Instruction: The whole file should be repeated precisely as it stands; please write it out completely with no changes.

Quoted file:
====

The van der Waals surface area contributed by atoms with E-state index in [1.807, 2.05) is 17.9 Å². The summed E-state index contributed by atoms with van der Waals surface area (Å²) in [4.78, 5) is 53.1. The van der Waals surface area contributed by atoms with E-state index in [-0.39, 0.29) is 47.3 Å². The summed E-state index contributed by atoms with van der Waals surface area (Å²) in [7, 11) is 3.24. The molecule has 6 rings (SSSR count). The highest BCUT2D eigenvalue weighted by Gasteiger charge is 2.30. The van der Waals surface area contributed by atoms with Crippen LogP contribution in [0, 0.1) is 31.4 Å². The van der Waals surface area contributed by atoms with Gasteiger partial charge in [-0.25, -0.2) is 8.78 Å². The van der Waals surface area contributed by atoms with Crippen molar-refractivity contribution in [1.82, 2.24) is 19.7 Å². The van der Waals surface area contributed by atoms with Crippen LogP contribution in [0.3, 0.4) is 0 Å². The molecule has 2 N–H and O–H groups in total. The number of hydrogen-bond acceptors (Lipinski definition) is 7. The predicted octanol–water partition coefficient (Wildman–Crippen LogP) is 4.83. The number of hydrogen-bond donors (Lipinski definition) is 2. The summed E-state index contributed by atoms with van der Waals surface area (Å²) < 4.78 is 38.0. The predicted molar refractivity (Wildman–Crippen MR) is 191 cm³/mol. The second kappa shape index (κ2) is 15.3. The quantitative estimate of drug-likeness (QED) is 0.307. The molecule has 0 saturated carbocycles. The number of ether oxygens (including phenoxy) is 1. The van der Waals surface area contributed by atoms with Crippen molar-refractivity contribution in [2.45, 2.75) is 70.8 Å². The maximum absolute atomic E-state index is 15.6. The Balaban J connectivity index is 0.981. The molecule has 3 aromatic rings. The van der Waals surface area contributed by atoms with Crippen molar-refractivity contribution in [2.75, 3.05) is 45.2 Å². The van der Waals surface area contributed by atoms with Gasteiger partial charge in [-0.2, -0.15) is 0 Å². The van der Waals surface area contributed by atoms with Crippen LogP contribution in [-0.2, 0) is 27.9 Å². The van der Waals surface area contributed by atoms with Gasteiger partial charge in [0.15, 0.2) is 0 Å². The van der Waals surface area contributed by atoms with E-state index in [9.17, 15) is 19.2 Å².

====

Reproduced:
The van der Waals surface area contributed by atoms with E-state index in [1.807, 2.05) is 17.9 Å². The summed E-state index contributed by atoms with van der Waals surface area (Å²) in [4.78, 5) is 53.1. The van der Waals surface area contributed by atoms with E-state index in [-0.39, 0.29) is 47.3 Å². The summed E-state index contributed by atoms with van der Waals surface area (Å²) in [7, 11) is 3.24. The molecule has 6 rings (SSSR count). The highest BCUT2D eigenvalue weighted by Gasteiger charge is 2.30. The van der Waals surface area contributed by atoms with Crippen LogP contribution in [0, 0.1) is 31.4 Å². The van der Waals surface area contributed by atoms with Gasteiger partial charge in [-0.25, -0.2) is 8.78 Å². The van der Waals surface area contributed by atoms with Crippen molar-refractivity contribution in [1.82, 2.24) is 19.7 Å². The van der Waals surface area contributed by atoms with Crippen LogP contribution in [0.3, 0.4) is 0 Å². The molecule has 2 N–H and O–H groups in total. The number of hydrogen-bond acceptors (Lipinski definition) is 7. The predicted octanol–water partition coefficient (Wildman–Crippen LogP) is 4.83. The number of hydrogen-bond donors (Lipinski definition) is 2. The summed E-state index contributed by atoms with van der Waals surface area (Å²) < 4.78 is 38.0. The predicted molar refractivity (Wildman–Crippen MR) is 191 cm³/mol. The second kappa shape index (κ2) is 15.3. The quantitative estimate of drug-likeness (QED) is 0.307. The molecule has 0 saturated carbocycles. The number of ether oxygens (including phenoxy) is 1. The van der Waals surface area contributed by atoms with Crippen molar-refractivity contribution in [2.45, 2.75) is 70.8 Å². The maximum absolute atomic E-state index is 15.6. The Balaban J connectivity index is 0.981. The molecule has 3 aromatic rings. The van der Waals surface area contributed by atoms with Crippen molar-refractivity contribution in [2.75, 3.05) is 45.2 Å². The van der Waals surface area contributed by atoms with Gasteiger partial charge in [-0.2, -0.15) is 0 Å². The van der Waals surface area contributed by atoms with Crippen LogP contribution in [-0.2, 0) is 27.9 Å². The van der Waals surface area contributed by atoms with Gasteiger partial charge in [0.15, 0.2) is 0 Å². The van der Waals surface area contributed by atoms with E-state index in [9.17, 15) is 19.2 Å².